There are few
sections of rail-trail more remarkable than the 3.5-mile causeway that arcs
across Lake Champlain along the Island Line Rail Trail in Vermont. Every year,
thousands of riders and hikers cross the narrow bridge of mottled marble and
rock built by the Rutland Railroad at the beginning of the 20th century. Out in
the middle of the lake, warblers and kingfishers flit past, the lake trout and
walleye stir. To the east, the Green Mountains; to the west, the Adirondacks.
But just as this
famous rail-trail is made all the more spectacular by its precarious setting,
so too is it exposed to the same raw natural elements that make it such a
year, heavy snowfall followed by record rainfall caused flooding along the
shores of Lake Champlain, damaging homes and
businesses and sparking requests for emergency aid relief for nearby farmers
and property owners. The lake rose to its highest point in history, 103.2 feet--seven feet higher than the average summertime lake level, with the swollen
waters lapping at the elevated trail.
Five- and six-foot
waves crashed over the pathway in some places, washing away not only the
trail's surface but also the rocks and fill that cover the marble slabs and
form the surface of the causeway. When the waters receded, the causeway
remained strong, but most of the trail surface was gone.
Yet locals love
their Island Line and are wasting no time in repairing this treasured regional
asset, which, as one of the most popular outdoor recreation facilities in Vermont, brings in
millions of dollars each year to the local economy.
Local Motion, a
Burlington-based nonprofit, has for the past decade operated a bike ferry
service across a narrow cut in the middle of the causeway to allow trail users
to pass between Colchester and South Hero. In the aftermath of the floods,
Local Motion is one of a group of trail supporters that have come together to
form "Friends of the Island Line Trail," charged with getting the trail back
into full operation.
that was unprecedented," says Brian Costello, who coordinates the bike ferry
across the 200-foot gap that severed the causeway when the railroad swing bridge
was removed in the 1960s. "We had the third snowiest winter on record, followed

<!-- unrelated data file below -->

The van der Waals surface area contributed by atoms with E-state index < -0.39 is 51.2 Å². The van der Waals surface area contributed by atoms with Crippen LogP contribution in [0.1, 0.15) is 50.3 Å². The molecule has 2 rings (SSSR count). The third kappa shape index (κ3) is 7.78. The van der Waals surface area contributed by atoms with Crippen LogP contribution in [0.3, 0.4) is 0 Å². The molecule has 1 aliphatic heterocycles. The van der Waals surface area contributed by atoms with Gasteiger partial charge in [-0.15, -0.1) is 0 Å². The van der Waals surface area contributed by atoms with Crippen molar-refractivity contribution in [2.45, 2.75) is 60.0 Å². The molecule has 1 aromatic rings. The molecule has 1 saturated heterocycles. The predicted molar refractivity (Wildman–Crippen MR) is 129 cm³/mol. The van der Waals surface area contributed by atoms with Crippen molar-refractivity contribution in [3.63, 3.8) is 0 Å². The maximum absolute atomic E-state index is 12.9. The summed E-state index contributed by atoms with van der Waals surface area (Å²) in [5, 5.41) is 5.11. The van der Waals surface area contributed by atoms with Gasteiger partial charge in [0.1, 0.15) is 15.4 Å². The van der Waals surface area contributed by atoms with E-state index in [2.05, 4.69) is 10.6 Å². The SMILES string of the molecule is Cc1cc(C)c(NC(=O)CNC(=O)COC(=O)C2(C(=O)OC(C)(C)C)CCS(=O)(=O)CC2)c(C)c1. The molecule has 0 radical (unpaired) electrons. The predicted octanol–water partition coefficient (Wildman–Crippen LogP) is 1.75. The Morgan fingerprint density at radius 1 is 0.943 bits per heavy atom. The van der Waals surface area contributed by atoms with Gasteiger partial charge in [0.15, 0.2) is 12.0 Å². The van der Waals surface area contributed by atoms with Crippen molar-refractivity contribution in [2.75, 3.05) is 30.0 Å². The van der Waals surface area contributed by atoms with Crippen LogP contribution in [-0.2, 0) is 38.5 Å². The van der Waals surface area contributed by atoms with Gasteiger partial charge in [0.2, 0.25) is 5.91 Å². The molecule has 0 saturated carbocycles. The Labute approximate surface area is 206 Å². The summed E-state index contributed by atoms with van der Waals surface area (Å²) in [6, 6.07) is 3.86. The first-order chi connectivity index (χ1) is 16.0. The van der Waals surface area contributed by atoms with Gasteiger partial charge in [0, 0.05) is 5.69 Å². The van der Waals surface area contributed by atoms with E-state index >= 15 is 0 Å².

by the rainiest spring on record. The rainfall in April and May was 100 percent
above the average--it was just 'biblical.'"
For Local Motion, the damage to the trail was a bitter pill to swallow. For the
past three years, the nonprofit had been raising money for a bigger boat and
floating wave attenuators to allow trail users to cross the cut daily throughout
the season. Costello says that with their old six-seat passenger pontoon boat, and
no protection from the frequent high wind and waves, Local Motion had limited
their service to just eight weekends a year. A more regular ferry crossing
service would allow up to 25,000 riders and hikers to complete the full 12-mile
Island Line each year, up from about 7,000 currently, a massive boost to the
local tourism and service industries.
But with all
resources focused on rebuilding the trail, the group's plans have been swept
aside for now.
There are two
options in rebuilding the trail. One is to replace the fill between the marble
boulders and reform the trail surface. The other option, both more expensive
and more time-consuming, is to rebuild the surface and reposition the enormous marble foundation slabs so as to
protect the causeway and the trail against future flood damage. This effort
would require money from the Federal Emergency Management Agency's (FEMA)
pre-disaster mitigation fund--a proactive measure to mitigate flood damage in
this time of changing rainfall patterns.
"We just don't
know if this just a one-time event, or whether we are looking at the new
normal," Costello says.
The call on how
the trail will be repaired now rests with FEMA, which has not yet determined a
timetable or final cost estimate. And it's a pretty big ballpark--Costello estimates
anywhere between $1 million and $6 million. If FEMA opts to fund the quicker
fix, the trail should be re-opened by next spring. If FEMA supports a plan for
more substantial repairs, the Island Line may not fully re-open for all of
is how Costello describes the situation. "I just wish we could go out there
with shovels and the donated heavy machinery and start getting it done."
engineers' plans have been completed, Friends of the Island Rail Trail will
continue to build strong local support for the repairs, and raise some money
for reconstruction. After all, to secure FEMA's financial contribution, the
local communities must come up with 25 percent of the money themselves. With
cities and towns already feeling the economic pinch, much of that burden will
be carried by local businesses and individuals--the people who use, love and
rely on the trail.
Between now and
September, South Hero, Charlotte and Burlington will host a
number of fundraisers, as trail users and recreation and tourism-related
businesspeople rally around the rail-trail. "The response has been more positive than we could have ever expected," Costello says.
While parts of
the Island Line remain closed, significant sections are still open to the
public. Local Motion is working proactively to maintain trail activity, steering
residents and visitors around closed sections and toward the many other multi-use
trails in the region.
on how you can help rebuild the Island Line Rail Trail, or for the most
up-to-date news on open trail sections, visit www.localmotion.org. And to discover other trails in the Burlington and South Hero region,
and right across Vermont,
Photos: Island Line prior to flood damage, by Rails-to-Trails Conservancy; images of flood damage courtesy of Local Motion.